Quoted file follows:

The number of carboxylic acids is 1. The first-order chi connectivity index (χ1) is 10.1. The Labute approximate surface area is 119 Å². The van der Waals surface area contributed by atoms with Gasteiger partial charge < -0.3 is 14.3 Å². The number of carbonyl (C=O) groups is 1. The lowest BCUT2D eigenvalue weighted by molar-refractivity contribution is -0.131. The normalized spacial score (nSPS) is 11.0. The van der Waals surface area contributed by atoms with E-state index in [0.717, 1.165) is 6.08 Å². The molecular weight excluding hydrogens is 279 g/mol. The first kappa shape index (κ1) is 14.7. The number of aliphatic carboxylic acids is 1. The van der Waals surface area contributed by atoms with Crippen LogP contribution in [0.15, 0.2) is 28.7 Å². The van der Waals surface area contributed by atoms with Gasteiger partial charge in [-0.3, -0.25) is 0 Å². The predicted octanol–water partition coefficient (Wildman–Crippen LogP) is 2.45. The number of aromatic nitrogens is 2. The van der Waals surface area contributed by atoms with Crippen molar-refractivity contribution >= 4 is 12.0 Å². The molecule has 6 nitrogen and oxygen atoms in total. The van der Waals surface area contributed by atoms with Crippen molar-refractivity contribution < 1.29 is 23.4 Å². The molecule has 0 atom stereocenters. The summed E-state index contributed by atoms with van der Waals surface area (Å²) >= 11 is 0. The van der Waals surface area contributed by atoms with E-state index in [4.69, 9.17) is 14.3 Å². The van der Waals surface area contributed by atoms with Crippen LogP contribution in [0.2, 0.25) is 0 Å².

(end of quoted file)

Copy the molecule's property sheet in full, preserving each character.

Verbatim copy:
The number of carboxylic acids is 1. The first-order chi connectivity index (χ1) is 10.1. The Labute approximate surface area is 119 Å². The van der Waals surface area contributed by atoms with Gasteiger partial charge < -0.3 is 14.3 Å². The number of carbonyl (C=O) groups is 1. The lowest BCUT2D eigenvalue weighted by molar-refractivity contribution is -0.131. The normalized spacial score (nSPS) is 11.0. The van der Waals surface area contributed by atoms with E-state index in [0.717, 1.165) is 6.08 Å². The molecular weight excluding hydrogens is 279 g/mol. The first kappa shape index (κ1) is 14.7. The number of aliphatic carboxylic acids is 1. The van der Waals surface area contributed by atoms with Crippen LogP contribution in [0.15, 0.2) is 28.7 Å². The van der Waals surface area contributed by atoms with Gasteiger partial charge in [-0.3, -0.25) is 0 Å². The predicted octanol–water partition coefficient (Wildman–Crippen LogP) is 2.45. The number of aromatic nitrogens is 2. The van der Waals surface area contributed by atoms with Crippen molar-refractivity contribution >= 4 is 12.0 Å². The molecule has 6 nitrogen and oxygen atoms in total. The van der Waals surface area contributed by atoms with Crippen molar-refractivity contribution < 1.29 is 23.4 Å². The molecule has 0 atom stereocenters. The summed E-state index contributed by atoms with van der Waals surface area (Å²) >= 11 is 0. The van der Waals surface area contributed by atoms with E-state index in [4.69, 9.17) is 14.3 Å². The van der Waals surface area contributed by atoms with Crippen LogP contribution in [0.2, 0.25) is 0 Å².